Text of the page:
18.355 writing things down (being one's own recording angel)

From: Humanist Discussion Group (by way of Willard McCarty willard.mccarty_at_kcl.ac.uk>
Date: Sat, 13 Nov 2004 08:14:08 +0000

               Humanist Discussion Group, Vol. 18, No. 355.
       Centre for Computing in the Humanities, King's College London
                     Submit to: humanist_at_princeton.edu

         Date: Sat, 13 Nov 2004 07:34:23 +0000
         From: Willard McCarty <willard.mccarty_at_kcl.ac.uk>
         Subject: writing things down?

I have a question related to the theme of recording project work and the
like. It occurs to me that keeping a lab notebook while doing research with
a computer might be a good idea. One notices things, they vanish and then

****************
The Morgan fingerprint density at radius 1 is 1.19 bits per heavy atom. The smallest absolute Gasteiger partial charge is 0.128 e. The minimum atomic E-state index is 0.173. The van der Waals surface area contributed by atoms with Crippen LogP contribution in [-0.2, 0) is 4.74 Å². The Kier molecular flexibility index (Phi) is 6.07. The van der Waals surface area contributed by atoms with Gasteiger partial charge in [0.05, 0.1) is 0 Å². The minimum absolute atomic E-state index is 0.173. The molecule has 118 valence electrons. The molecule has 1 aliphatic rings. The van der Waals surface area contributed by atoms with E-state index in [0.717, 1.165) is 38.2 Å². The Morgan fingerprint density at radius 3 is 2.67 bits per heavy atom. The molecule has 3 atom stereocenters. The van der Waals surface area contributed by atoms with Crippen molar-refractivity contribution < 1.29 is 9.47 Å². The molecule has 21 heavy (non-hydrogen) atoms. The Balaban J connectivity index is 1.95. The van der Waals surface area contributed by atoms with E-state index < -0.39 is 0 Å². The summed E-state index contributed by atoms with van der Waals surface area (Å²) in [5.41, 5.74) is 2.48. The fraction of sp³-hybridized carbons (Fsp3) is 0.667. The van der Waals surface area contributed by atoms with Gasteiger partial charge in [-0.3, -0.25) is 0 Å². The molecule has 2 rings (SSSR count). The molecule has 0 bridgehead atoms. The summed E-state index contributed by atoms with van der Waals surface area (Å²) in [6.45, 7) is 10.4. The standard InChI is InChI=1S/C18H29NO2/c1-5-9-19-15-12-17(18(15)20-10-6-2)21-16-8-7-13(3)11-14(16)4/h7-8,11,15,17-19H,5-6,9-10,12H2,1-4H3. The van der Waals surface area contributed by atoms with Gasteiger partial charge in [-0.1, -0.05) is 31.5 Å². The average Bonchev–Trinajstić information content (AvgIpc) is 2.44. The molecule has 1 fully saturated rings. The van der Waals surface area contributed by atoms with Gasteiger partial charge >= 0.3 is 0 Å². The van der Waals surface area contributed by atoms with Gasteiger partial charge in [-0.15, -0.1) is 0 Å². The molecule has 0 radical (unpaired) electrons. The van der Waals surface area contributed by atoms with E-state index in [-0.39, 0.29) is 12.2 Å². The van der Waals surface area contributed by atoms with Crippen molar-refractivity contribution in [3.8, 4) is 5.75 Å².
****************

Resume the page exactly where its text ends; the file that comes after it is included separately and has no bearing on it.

are difficult or impossible to produce or find again. Successful strategies
of investigation slip by unrecorded. Has anyone tried to keep such a
notebook? Has anyone tried the idea out on students? Is there any evidence
that computer-using researchers in any discipline, including CS, do such

In the history of science, studies of lab notebooks have proven richly
rewarding, particularly when what a person says he or she has done turns
out not to be what the lab notebooks show. Clearly experimental scientists
themselves tend to think that keeping notes of what is happening is a good
idea. Indeed, equipment itself, high-level software especially, might be
said to play such a recording role. But as the mind and the stubborn
complexity of what we study always run ahead of whatever we have just
managed to build, there will always seem to be room on the desk (or the
desktop) for the notebook.



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Dr Willard McCarty | Senior Lecturer | Centre for Computing in the
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Received on Sat Nov 13 2004 - 03:20:58 EST

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